The good news?
After this process, people are usually less sensitive, so they don't need as much allergy medication – sometimes even none at all – and can enjoy their daily activities more easily. Allergy shots may be needed for people who are exposed to a lot of allergens (e.g., pollen, dust mites) and they can't avoid them, or when allergy symptoms are so severe that allergy medications can't control them. Experts suggest that immunotherapy is especially helpful for people with asthma because their attacks are often triggered by allergens.
Parent power fights asthma
Experts know that allergies and asthma are related. In fact, children with allergies often have asthma and a skin condition known as atopic dermatitis (eczema) as well. Since allergy triggers can lead to asthma attacks, effective control of allergies may lead to better control of asthma. Identifying these triggers and then avoiding them may help prevent asthma attacks. Asthma symptoms can also be brought on by such triggers as exercise, viral respiratory infections, and irritant fumes or gases. Unfortunately, asthma attacks cannot always be prevented.
Seeing your child have an asthma attack can be worrisome and very frightening, and can make you feel unsure of what to do the next time an attack occurs. Your child's doctor and pharmacist will recommend the right medication(s), doses and delivery devices for your child to treat an asthma attack. These can come in such forms as aerosol inhaler, turbuhaler, or diskus.
Learn how to give the medications properly and make sure you understand the "action plan" designed to best manage your child's asthma. An action plan includes a strategy to prevent an asthmatic attack by avoiding certain triggers and taking medication, as well as a rescue plan, which would be implemented should an asthmatic attack happen. Keep the action plan handy. It includes a list that takes you through specific steps to know when the asthma symptoms are worsening, what to do during an asthma attack, what dose of the medication to use, and when to seek medical attention. You might also be advised to use a peak flow meter at home, which measures how well the lungs are working.
Overall, the goal of asthma management therapy and the action plans is to have no asthma symptoms at all (i.e., no wheezing, coughing, or shortness of breath). You know you have reached good asthma management when your child does not miss any school as a result of asthma, can take part in normal physical activity, has good quality sleep that is uninterrupted by asthma symptoms, and does not have to take the rescue asthma medication 4 or more times per week.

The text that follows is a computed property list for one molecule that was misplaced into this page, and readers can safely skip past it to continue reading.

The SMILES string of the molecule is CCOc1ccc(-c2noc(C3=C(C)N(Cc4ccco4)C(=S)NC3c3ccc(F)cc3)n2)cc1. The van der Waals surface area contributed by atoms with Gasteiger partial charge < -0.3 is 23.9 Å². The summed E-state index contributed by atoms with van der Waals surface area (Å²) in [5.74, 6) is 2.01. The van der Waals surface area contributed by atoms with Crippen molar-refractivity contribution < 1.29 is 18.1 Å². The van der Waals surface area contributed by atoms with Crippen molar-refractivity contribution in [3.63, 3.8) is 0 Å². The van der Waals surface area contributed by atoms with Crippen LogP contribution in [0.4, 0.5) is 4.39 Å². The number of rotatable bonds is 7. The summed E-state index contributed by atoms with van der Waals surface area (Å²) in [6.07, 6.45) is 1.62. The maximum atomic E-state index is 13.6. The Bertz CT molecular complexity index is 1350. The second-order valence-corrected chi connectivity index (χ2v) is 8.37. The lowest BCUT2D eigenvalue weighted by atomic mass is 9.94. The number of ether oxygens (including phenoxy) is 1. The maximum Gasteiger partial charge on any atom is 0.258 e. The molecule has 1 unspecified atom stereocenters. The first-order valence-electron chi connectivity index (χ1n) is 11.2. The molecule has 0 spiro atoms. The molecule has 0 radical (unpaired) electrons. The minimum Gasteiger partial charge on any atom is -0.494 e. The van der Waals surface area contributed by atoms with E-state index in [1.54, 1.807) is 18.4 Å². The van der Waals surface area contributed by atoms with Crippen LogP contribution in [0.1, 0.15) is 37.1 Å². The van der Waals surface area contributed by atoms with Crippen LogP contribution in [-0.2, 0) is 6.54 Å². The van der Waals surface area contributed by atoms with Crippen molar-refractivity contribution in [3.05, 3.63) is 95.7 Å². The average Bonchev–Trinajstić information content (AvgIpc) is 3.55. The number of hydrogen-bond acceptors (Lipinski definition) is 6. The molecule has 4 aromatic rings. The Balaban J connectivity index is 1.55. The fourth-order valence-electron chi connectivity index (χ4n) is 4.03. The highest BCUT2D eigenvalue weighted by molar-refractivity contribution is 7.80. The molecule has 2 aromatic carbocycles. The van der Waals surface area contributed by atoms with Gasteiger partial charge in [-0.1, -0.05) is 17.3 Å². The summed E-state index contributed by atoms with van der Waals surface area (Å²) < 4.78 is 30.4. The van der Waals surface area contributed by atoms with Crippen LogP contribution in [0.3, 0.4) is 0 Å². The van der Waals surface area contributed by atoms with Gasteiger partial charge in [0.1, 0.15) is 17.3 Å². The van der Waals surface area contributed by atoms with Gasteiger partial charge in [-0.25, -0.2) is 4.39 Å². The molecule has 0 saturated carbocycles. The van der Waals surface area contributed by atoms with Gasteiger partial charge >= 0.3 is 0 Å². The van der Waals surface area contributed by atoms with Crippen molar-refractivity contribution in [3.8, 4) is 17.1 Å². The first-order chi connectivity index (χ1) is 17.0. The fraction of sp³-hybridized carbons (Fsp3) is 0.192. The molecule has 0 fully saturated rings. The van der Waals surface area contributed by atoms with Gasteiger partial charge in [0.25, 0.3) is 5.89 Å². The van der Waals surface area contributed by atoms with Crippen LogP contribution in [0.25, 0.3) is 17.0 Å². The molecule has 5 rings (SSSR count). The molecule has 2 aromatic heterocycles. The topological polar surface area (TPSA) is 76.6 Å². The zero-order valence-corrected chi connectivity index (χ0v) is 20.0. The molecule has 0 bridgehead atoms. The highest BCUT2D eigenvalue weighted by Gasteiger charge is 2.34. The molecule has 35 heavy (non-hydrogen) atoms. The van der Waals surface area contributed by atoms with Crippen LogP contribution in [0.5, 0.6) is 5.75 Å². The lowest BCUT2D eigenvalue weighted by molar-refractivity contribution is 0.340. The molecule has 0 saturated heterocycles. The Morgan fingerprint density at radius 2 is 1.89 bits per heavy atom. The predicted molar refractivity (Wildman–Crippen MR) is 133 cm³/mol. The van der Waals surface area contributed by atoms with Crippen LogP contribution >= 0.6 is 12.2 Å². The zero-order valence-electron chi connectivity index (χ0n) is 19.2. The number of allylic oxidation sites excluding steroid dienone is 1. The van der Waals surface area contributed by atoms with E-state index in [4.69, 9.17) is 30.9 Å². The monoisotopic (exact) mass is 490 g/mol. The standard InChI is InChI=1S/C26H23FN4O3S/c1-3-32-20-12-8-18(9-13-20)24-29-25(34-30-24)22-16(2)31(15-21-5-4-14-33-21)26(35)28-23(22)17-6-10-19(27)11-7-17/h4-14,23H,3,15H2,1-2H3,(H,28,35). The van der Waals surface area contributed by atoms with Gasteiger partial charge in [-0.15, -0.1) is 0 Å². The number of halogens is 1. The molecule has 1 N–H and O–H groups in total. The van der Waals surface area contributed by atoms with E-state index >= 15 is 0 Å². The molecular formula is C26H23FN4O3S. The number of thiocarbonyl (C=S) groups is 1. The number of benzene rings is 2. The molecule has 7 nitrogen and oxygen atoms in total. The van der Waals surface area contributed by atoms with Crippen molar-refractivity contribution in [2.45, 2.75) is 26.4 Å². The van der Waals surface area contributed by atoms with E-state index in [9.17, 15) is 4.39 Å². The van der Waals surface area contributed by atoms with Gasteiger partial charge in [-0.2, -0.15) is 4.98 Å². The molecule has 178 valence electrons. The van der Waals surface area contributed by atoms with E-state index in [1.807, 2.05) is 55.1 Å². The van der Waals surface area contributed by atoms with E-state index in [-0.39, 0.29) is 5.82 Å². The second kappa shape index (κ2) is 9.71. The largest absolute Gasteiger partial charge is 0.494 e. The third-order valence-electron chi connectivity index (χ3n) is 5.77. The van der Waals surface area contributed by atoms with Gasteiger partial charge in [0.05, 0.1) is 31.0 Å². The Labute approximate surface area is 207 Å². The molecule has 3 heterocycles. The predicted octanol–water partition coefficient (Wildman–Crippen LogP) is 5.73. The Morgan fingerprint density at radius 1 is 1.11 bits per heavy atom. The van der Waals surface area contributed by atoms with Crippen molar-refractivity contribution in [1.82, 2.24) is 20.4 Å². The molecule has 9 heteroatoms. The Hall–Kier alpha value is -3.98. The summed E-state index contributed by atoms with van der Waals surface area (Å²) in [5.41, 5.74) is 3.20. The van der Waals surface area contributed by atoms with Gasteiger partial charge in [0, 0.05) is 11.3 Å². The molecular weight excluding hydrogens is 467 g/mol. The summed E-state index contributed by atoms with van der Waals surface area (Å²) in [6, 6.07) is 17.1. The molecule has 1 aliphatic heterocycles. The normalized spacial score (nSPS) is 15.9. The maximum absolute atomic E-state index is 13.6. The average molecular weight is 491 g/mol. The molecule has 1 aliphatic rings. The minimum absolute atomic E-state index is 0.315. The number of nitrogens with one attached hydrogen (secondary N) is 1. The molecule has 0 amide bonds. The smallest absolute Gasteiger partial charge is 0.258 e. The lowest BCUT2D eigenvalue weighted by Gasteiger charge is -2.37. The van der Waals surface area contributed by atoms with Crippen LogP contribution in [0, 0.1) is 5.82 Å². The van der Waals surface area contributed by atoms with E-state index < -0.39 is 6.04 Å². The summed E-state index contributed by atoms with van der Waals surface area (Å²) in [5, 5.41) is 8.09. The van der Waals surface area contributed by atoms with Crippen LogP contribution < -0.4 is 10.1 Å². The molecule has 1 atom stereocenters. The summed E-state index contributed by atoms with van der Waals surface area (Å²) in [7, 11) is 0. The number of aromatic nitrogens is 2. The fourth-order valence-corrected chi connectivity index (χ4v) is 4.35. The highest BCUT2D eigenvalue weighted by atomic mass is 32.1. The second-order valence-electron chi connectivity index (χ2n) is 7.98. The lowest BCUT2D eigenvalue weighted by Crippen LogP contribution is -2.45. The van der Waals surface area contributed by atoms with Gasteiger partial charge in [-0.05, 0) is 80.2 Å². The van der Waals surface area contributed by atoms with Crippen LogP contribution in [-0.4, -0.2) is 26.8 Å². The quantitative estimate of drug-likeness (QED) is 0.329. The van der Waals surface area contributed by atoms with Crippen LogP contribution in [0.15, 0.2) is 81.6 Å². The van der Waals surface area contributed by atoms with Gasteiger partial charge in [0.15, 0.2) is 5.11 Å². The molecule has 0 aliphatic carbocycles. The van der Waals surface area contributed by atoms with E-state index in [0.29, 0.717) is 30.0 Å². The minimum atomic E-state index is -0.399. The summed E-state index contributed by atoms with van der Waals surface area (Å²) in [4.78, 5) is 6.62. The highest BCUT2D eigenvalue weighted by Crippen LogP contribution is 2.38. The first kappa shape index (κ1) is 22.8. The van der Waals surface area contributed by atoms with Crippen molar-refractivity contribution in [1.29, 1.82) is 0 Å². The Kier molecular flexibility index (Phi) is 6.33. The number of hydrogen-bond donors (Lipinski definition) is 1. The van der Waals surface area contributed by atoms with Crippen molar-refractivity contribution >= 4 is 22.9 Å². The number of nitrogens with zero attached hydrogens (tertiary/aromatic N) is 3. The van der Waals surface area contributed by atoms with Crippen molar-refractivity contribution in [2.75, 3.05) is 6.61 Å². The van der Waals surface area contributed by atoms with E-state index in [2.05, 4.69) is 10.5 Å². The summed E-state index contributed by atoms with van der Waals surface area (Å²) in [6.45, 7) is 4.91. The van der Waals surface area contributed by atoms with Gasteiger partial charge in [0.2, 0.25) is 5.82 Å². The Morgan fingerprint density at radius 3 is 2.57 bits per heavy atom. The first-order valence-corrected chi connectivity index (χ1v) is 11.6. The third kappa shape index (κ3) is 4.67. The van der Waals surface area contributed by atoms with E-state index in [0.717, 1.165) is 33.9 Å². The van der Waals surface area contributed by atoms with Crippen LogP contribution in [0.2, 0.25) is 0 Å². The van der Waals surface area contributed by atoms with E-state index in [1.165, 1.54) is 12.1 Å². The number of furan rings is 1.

If your child has an asthma attack, here's what to do:
- Act calm and confident and speak to the child reassuringly.
- Give the asthma-reliever medications at the very start of an attack as directed by your doctor.
- Try to determine what triggered the attack, and then remove it (or the child) from the area.
- Follow the action plan. If your child uses a peak flow meter, take a measurement to use with the action plan.
- If the attack is under control, you can relax. If it isn't, follow the action plan – you may need to call the doctor or get immediate medical attention.
You can be your child's most important ally in controlling asthma. Inform teachers, principals, school nurses, coaches, and babysitters of the asthma, what triggers it, and what should be done during an attack. As kids get older, you can teach them to manage their asthma themselves. And if you're a smoker, try to quit, or at least don't smoke in the house – smoke aggravates asthma symptoms.
A nose for relief?
Whether you're suffering from allergies or a cold or a chronic condition such as migraines, you may have more than one option for how your medication is administered. One increasingly common option is nasal sprays. This medication format is commonly used to relieve nasal congestion from colds or allergies or to treat migraine headaches. But there are also nasal sprays for osteoporosis and diabetes insipidus, and formulations are in the works for other conditions.
Nasal sprays deliver their medication by being absorbed through the nasal mucous membrane, the moist tissue that lines the nasal cavity. This tissue is rich in blood supply, so medications are absorbed into your body quickly.
Nasal sprays may also be a good option if you have difficulty swallowing pills, if your condition is accompanied by vomiting, or if you have a condition that requires you to take your medication without notice, in places where you may not have access to a glass of water.
Aside from the side effects that may be associated with the medication you are taking, nasal sprays are also sometimes associated with an unpleasant taste or irritation in the nose or throat. Some people also find the smell of some nasal sprays to be unpleasant or experience a "dripping" feeling at the back of the throats. These potential drawbacks can be offset by the fast action of nasal sprays. The important thing is to discuss your issues with your doctor or pharmacist because they can help you manage these effects and find the treatment that is right for you.
As with other medication forms, you should use nasal sprays only as directed.
When making a decision about treatment form, it's important to weigh the pros and cons as they apply to you, your condition and your life. But your doctor can help to make that decision.
If you're interested in learning more about nasal sprays, make an appointment with your doctor and ask them whether a nasal spray is right for you.